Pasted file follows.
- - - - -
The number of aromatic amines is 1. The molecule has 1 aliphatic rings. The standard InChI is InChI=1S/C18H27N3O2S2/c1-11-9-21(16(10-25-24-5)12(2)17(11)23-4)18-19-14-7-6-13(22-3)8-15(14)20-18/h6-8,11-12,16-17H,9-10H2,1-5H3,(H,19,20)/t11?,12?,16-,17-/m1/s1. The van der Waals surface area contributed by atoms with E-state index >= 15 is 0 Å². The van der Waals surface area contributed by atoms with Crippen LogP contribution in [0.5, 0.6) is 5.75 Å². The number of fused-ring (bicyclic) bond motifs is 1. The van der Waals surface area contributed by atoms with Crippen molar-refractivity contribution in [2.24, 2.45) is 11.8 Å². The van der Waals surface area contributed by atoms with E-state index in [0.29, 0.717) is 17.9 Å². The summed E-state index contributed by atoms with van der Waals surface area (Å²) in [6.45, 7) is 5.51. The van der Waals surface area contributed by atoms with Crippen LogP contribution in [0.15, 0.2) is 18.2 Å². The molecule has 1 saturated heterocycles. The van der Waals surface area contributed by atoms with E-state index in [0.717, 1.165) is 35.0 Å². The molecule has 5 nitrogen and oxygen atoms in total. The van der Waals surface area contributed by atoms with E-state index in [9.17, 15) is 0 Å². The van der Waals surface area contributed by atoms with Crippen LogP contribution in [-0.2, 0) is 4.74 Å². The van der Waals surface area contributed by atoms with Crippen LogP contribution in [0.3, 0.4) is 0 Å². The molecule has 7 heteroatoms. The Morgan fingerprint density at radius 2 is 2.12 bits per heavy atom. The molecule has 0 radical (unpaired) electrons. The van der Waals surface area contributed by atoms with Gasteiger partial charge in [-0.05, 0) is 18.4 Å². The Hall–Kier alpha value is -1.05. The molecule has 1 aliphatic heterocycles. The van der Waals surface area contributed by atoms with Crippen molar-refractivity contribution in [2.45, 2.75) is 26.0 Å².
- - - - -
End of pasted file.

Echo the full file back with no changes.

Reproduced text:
The number of aromatic amines is 1. The molecule has 1 aliphatic rings. The standard InChI is InChI=1S/C18H27N3O2S2/c1-11-9-21(16(10-25-24-5)12(2)17(11)23-4)18-19-14-7-6-13(22-3)8-15(14)20-18/h6-8,11-12,16-17H,9-10H2,1-5H3,(H,19,20)/t11?,12?,16-,17-/m1/s1. The van der Waals surface area contributed by atoms with E-state index >= 15 is 0 Å². The van der Waals surface area contributed by atoms with Crippen LogP contribution in [0.5, 0.6) is 5.75 Å². The number of fused-ring (bicyclic) bond motifs is 1. The van der Waals surface area contributed by atoms with Crippen molar-refractivity contribution in [2.24, 2.45) is 11.8 Å². The van der Waals surface area contributed by atoms with E-state index in [0.29, 0.717) is 17.9 Å². The summed E-state index contributed by atoms with van der Waals surface area (Å²) in [6.45, 7) is 5.51. The van der Waals surface area contributed by atoms with Crippen LogP contribution in [0.15, 0.2) is 18.2 Å². The molecule has 1 saturated heterocycles. The van der Waals surface area contributed by atoms with E-state index in [0.717, 1.165) is 35.0 Å². The molecule has 5 nitrogen and oxygen atoms in total. The van der Waals surface area contributed by atoms with E-state index in [9.17, 15) is 0 Å². The van der Waals surface area contributed by atoms with Crippen LogP contribution in [-0.2, 0) is 4.74 Å². The van der Waals surface area contributed by atoms with Crippen LogP contribution in [0.3, 0.4) is 0 Å². The molecule has 7 heteroatoms. The Morgan fingerprint density at radius 2 is 2.12 bits per heavy atom. The molecule has 0 radical (unpaired) electrons. The van der Waals surface area contributed by atoms with Gasteiger partial charge in [-0.05, 0) is 18.4 Å². The Hall–Kier alpha value is -1.05. The molecule has 1 aliphatic heterocycles. The van der Waals surface area contributed by atoms with Crippen molar-refractivity contribution in [2.45, 2.75) is 26.0 Å².